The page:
The election of Donald Trump to the White House could be a major curve ball for implementation of the nearly year-old Every Student Succeeds Act. ESSA, which was passed in December, won’t be fully in place until the 2017-18 school year.
The Obama administration has already proposed regulations to set the course for the law’s implementation, which could look very different from here on out.
Here are five questions we’re eager to get answers to:
1. What happens with regulations? So far the Obama administration has put out four sets of draft regulations on the law, none of them final. It’s hard to see big, initial changes to the regulations governing assessments because those were successfully negotiated by a group of educators and advocates. But parts of the accountability regulations have been controversial, including a requirement that states come up with an overall rating for each of their schools. It’s possible—and in fact, likely—that Trump and Company may tweak or toss those proposed regulations. Ditto the department’s proposed rules on supplement-not-supplant, a wonky funding provision in the law. And when it comes to supplement-not-supplant, the new administration may simply decide not to re-regulate, since the law doesn’t require them to. One big downside? Less certainty for states, which are slated to start handing in their plans this spring.
2. What’s the bar for approving state plans? ESSA allows the education secretary to give the final yea or nay on state accountability plans, after a group of peer reviewers examines them. The Trump administration will get to name and instruct those peer reviewers, which may sound like an in-the-weeds task, but could have real policy implications. The issues on the table are wonky, sure. (What constitutes “much greater weight” when it comes to academic vs. school quality indicators? What should fly when it comes to state interventions for opt-outs?) But they matter.
Gerard Robinson, a fellow at the American Enterprise told us that, “This is a great time to be a state chief.” At the same time, he added, “I don’t want state chiefs to think that when they turn those [plans] in that, ‘Oh, well, these will just get approved.’”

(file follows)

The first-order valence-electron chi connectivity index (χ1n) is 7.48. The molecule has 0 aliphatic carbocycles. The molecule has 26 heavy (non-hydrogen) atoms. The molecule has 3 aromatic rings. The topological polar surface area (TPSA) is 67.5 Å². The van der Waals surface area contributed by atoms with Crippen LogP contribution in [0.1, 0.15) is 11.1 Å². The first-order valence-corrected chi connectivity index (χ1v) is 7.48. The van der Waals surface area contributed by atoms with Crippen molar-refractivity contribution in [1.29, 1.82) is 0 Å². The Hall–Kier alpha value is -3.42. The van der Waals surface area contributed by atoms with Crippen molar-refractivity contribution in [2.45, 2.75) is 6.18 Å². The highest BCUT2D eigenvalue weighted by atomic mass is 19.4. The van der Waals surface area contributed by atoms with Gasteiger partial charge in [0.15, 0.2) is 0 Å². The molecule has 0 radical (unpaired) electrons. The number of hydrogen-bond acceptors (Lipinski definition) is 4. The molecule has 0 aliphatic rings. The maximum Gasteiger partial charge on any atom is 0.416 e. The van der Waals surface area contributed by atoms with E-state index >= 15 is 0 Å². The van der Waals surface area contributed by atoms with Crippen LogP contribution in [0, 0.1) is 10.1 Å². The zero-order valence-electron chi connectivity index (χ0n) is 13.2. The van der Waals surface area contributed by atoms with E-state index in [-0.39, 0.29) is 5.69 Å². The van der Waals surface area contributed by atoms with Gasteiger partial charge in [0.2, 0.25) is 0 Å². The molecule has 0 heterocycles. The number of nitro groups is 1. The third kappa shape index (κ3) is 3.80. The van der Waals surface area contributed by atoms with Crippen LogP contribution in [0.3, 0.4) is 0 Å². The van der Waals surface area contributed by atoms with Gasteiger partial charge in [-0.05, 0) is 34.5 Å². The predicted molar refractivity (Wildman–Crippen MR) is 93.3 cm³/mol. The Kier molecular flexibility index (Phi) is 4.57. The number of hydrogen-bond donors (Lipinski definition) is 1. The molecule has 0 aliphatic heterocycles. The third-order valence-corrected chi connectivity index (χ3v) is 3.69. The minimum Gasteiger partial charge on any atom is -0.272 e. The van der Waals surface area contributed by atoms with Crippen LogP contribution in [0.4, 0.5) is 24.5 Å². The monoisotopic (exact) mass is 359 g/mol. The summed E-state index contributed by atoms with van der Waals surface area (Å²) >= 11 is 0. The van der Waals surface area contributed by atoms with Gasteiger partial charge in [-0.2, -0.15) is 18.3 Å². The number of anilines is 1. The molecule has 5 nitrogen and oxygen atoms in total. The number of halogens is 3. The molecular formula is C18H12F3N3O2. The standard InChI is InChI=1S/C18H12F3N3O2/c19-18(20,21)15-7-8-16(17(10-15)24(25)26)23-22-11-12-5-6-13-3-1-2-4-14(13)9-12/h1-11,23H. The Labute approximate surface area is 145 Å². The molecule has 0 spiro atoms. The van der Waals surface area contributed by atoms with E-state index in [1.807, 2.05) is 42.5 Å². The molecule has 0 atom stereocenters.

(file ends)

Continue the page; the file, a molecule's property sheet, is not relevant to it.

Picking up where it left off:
3. What actually gets enforced? There were a lot of things under the No Child Left Behind Act, ESSA’s predecessor, that were part of the law but that the Bush and/or Obama administrations didn’t really enforce much. A couple of examples: the requirement that highly qualified teachers be distributed fairly between poor and less-poor schools, or that districts offer free tutoring to students in schools that weren’t making progress under the law.
There could certainly be similar examples of things that are on the books in ESSA, or the Obama administration’s regulations for the law, said Vic Klatt, a one-time aide to House Republicans who is now a principal at Penn Hill Group. And since the Trump administration will be the first to enforce ESSA, it could be “easier and less disruptive” for it to simply ignore parts of the law than it would be for another administration down the line, he said.
That doesn’t mean there won’t be pushback. Liz King, the director of education policy at the Leadership Conference on Civil and Human Rights, said that advocates for historically disadvantaged kids fought for “guardrails” in ESSA, and want Trump’s administration to take them seriously.
“We expect the incoming administration to meaningfully enforce the law,” she said.
4. What happens with those pilot programs? Remember the Innovative Assessment pilot and the Weighted Student Funding formula pilots? The Trump administration gets to decide when to open those up and monitor them. Both pilots, especially the assessment pilot, could lead to big changes when it comes to teaching and learning. It’s unclear how seriously a Trump administration would take the “guardrails” in the testing pilot, such as the requirement that the district assessments be comparable to the state assessment, and what, if anything would happen if Trump’s team was pretty lax about them.
5. Is there more to be done through legislation? Congressional conservatives had a lot of priorities that didn’t make it into ESSA, which is, after all, a bipartisan compromise. High on the list, according to Lindsey Burke, a fellow at the conservative Heritage Foundation? Pushing through Title I portability, which would allow federal dollars to follow students to the public, or potentially private, school of their choice. A provision along those lines was initially in the House version of ESSA, but it got scrapped in a conference committee, in part because the Obama administration wasn’t enthusiastic about it. Trump, by contrast, has pitched taking $20 billion in federal money and directing it to school choice programs, including private school choice. He hasn’t said where that money would come from, but Title I portability would make sense as a starting point.
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